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AstraZeneca’s Crestor® Patent is Invalidated by the Brazilian Federal Courts

On June 5, 2015, the 13thFederal District Court of Rio de Janeiro invalidated Astrazeneca’s patent BR PI0003364-2 covering Crestor® (rosuvastatin). The Judge, the Honorable Marcia Nunes Barros, agreed with the arguments submitted by the Brazilian Patent Office and National Sanitary Vigilance Agency (ANVISA) that the patent was obvious over the prior art. The Honorable Barros is the same Judge that recently issued a decision holding that ANVISA was allowed to examine patentability requirements during prior approval/consent analysis under Article 229-C of the Patent Statute.

According to the decision, the use of the tribasic calcium phosphate to stabilize statins was expressly recommended in the prior art document PT 547 000E. Even though the use of the term “potentially” in the prior art did not denote certainty regarding stabilization, according to the Court, this meant that tribasic calcium phosphate was “probably useful for stabilizing statins”.

Additionally, although the prior art document recited a pH value of at least 8, preferably 9, for the stabilization of statins, the Court held that this pH value related to the stabilization of fluvastatin and not rosuvastatin. The Court referred to the Handbook of Pharmaceutical Excipients, which stated that tribasic calcium phosphate had a pH value of 6.8 at 20% solubility.

The Court held that a person of ordinary skill in the art (POSITA) would have known from PT 547 000E that tribasic calcium phosphate could be used to stabilize statins. Therefore, because the pH of a stabilizing agent varies based on concentration, a POSITA would have been motivated to investigate using tribasic calcium phosphate to stabilize a statin (in other words, it was “obvious to try”). The Court found this to be true because the pH value of 8 recited in PT 547 000E referred to the stabilization of a different statin (fluvastatin) and not rosuvastatin. Other prior art, such as WO 97/23200, described using a pH value of between 7.0 to 8.0 to stabilize the HMG-CoA inhibitor, E)-3,5-dihydroxy-7-[4′-4″-fluorophenyl-2′-cyclopropyl-quinolin-3′-yl]-6-heptenoic acid.

Therefore, according to the Court, a PHOSITA at the time of the invention would have understood that different statins required different pH values for stabilization. Even though tribasic calcium phosphate only had a pH value of 6.8 based on its solubility data, the Court held that a PHOSITA would have been motivated to test tribasic calcium phosphate as a stabilizing agent for rosuvastatin.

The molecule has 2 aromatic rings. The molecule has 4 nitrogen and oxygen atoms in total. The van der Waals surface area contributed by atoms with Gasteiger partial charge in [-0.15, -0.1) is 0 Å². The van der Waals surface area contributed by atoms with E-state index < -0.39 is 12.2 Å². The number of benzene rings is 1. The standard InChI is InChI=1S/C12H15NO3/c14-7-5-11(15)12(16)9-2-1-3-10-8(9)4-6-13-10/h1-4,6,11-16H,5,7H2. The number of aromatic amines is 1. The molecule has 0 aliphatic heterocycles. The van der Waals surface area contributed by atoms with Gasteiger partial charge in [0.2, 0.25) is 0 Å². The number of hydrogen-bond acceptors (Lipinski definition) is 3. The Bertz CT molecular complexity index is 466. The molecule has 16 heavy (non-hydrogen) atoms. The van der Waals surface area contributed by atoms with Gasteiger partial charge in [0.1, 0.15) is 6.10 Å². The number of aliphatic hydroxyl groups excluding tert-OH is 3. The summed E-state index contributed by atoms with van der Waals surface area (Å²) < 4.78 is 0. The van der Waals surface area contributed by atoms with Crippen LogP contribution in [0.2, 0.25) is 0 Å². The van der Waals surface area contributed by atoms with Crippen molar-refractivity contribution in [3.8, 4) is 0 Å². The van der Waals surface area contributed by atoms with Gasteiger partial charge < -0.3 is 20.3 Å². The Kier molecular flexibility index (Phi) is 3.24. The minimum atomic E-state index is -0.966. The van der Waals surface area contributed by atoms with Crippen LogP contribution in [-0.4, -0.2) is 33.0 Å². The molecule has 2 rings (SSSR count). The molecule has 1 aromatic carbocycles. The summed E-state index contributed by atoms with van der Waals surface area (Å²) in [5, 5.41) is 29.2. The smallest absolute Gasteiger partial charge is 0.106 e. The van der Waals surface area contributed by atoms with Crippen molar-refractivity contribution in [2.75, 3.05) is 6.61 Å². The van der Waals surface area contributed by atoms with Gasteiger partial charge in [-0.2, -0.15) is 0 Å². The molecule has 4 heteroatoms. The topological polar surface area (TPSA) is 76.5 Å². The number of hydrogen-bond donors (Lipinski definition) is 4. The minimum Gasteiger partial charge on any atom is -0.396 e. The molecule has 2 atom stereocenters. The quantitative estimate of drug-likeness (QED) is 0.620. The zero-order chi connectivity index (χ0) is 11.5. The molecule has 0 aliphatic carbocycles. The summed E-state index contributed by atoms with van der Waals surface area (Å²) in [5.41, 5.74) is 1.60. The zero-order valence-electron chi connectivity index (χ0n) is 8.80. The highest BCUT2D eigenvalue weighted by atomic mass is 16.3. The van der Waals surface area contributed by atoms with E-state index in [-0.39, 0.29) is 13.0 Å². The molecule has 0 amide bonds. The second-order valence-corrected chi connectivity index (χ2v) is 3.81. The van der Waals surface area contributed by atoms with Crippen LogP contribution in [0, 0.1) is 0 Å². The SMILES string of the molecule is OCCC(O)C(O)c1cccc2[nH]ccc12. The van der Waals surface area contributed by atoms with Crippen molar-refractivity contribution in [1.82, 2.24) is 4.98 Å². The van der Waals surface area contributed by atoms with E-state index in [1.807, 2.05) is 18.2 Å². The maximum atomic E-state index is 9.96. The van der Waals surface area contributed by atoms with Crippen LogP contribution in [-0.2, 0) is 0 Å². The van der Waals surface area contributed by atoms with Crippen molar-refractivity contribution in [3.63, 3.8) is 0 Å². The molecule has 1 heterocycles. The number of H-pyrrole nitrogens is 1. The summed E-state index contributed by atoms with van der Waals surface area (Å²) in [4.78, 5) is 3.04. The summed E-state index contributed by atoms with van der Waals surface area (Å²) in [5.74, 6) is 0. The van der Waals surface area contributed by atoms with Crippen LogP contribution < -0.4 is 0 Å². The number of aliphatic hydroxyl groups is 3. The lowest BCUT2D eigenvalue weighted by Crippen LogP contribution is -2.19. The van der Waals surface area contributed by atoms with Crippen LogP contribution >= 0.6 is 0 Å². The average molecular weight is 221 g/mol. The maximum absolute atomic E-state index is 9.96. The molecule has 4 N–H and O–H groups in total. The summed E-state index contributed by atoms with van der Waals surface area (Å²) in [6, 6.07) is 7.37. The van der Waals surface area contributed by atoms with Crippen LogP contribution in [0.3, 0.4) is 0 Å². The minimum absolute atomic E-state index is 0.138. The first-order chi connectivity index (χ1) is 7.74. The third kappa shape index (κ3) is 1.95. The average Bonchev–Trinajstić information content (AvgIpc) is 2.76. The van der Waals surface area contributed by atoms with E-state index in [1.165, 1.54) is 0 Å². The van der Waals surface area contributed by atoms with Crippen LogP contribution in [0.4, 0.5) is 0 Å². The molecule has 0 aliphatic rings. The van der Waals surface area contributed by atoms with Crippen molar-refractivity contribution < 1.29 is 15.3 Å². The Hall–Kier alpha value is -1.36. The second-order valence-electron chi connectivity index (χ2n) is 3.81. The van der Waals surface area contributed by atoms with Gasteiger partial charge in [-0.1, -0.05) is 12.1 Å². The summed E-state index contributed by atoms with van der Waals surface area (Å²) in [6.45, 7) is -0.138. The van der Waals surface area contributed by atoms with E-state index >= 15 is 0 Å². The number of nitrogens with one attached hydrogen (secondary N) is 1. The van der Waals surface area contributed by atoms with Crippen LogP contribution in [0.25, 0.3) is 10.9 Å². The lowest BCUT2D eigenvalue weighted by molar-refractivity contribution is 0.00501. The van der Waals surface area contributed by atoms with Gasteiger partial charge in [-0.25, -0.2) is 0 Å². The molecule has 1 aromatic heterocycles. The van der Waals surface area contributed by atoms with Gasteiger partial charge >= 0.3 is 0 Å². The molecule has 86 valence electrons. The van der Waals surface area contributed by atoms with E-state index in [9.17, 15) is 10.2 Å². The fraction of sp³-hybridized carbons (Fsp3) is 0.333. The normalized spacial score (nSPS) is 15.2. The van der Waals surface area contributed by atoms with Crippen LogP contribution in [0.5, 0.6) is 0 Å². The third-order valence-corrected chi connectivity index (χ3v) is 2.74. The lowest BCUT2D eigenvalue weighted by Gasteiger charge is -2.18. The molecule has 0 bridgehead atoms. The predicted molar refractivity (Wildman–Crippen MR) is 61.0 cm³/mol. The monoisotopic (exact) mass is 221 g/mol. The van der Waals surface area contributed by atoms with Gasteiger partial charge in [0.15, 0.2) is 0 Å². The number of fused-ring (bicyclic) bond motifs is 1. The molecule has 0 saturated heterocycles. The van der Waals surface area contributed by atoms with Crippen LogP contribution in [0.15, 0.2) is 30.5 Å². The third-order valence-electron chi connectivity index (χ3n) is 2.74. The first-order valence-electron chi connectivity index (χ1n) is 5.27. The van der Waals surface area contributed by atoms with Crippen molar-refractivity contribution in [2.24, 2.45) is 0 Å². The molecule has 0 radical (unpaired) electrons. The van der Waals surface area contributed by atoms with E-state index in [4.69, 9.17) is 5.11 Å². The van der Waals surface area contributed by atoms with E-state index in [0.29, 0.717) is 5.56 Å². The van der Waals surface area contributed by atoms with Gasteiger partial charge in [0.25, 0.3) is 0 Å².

Interestingly, despite the fact that the court-appointed expert issued a report concluding that the patent was valid, the Judge mentioned international standards for assessing inventive step, including the U.S. Supreme Court’s decision in KSR Int’l Co. v. Teleflex, Inc., in concluding that the technical solution presented in the patent was obvious to try and that there was a reasonable expectation of success.

This post was written with contributions from Roberto Rodrigues and Luiza Cotia.

©2022 MICHAEL BEST & FRIEDRICH LLPNational Law Review, Volume V, Number 181
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About this Author

Lisa Mueller, Michael Best, Patent application Attorney, intellectual property lawyer,
Partner, Industry Group Chair, Life Sciences

Lisa provides strategic counsel on complex patent issues to clients in the pharmaceutical, biopharmaceutical, biotechnology and chemistry sectors. She brings an in-depth knowledge and extensive experience to her work advising clients on patent protection, freedom to operate and invalidity of blockbuster drugs they aim to produce and distribute.

Lisa’s advice on the full spectrum of global intellectual property portfolio management includes patent prosecution, opposition and other post-grant proceedings

312-596-5812
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